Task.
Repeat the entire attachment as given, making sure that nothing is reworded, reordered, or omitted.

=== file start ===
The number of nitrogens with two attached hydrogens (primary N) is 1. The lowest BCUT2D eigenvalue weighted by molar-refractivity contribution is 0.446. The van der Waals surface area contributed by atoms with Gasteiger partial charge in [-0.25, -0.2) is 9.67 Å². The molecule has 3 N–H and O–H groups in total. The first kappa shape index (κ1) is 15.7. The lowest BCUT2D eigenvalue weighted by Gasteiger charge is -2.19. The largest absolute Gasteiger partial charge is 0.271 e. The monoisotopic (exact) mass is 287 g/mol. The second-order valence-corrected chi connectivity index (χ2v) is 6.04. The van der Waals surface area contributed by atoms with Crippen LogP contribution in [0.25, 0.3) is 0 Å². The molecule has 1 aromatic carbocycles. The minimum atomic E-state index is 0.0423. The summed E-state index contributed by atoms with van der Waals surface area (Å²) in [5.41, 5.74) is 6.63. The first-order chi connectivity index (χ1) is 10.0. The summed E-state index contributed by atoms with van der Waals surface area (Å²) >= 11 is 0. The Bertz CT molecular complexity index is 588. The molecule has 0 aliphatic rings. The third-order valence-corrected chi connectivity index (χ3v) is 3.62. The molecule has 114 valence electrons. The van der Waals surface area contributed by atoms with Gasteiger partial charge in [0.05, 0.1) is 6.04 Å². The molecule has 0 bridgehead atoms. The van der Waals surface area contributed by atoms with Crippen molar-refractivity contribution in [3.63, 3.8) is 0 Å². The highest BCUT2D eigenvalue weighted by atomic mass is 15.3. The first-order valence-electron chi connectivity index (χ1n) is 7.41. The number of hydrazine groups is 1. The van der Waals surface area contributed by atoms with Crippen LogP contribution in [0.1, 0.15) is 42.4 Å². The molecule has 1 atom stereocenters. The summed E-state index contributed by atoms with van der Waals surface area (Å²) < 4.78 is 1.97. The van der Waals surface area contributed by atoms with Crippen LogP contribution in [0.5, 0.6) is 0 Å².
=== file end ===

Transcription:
The number of nitrogens with two attached hydrogens (primary N) is 1. The lowest BCUT2D eigenvalue weighted by molar-refractivity contribution is 0.446. The van der Waals surface area contributed by atoms with Gasteiger partial charge in [-0.25, -0.2) is 9.67 Å². The molecule has 3 N–H and O–H groups in total. The first kappa shape index (κ1) is 15.7. The lowest BCUT2D eigenvalue weighted by Gasteiger charge is -2.19. The largest absolute Gasteiger partial charge is 0.271 e. The monoisotopic (exact) mass is 287 g/mol. The second-order valence-corrected chi connectivity index (χ2v) is 6.04. The van der Waals surface area contributed by atoms with Crippen LogP contribution in [0.25, 0.3) is 0 Å². The molecule has 1 aromatic carbocycles. The minimum atomic E-state index is 0.0423. The summed E-state index contributed by atoms with van der Waals surface area (Å²) in [5.41, 5.74) is 6.63. The first-order chi connectivity index (χ1) is 10.0. The summed E-state index contributed by atoms with van der Waals surface area (Å²) >= 11 is 0. The Bertz CT molecular complexity index is 588. The molecule has 0 aliphatic rings. The third-order valence-corrected chi connectivity index (χ3v) is 3.62. The molecule has 114 valence electrons. The van der Waals surface area contributed by atoms with Gasteiger partial charge in [0.05, 0.1) is 6.04 Å². The molecule has 0 bridgehead atoms. The van der Waals surface area contributed by atoms with Crippen molar-refractivity contribution in [3.63, 3.8) is 0 Å². The highest BCUT2D eigenvalue weighted by atomic mass is 15.3. The first-order valence-electron chi connectivity index (χ1n) is 7.41. The number of hydrazine groups is 1. The van der Waals surface area contributed by atoms with Crippen LogP contribution in [0.1, 0.15) is 42.4 Å². The molecule has 1 atom stereocenters. The summed E-state index contributed by atoms with van der Waals surface area (Å²) < 4.78 is 1.97. The van der Waals surface area contributed by atoms with Crippen LogP contribution in [0.5, 0.6) is 0 Å².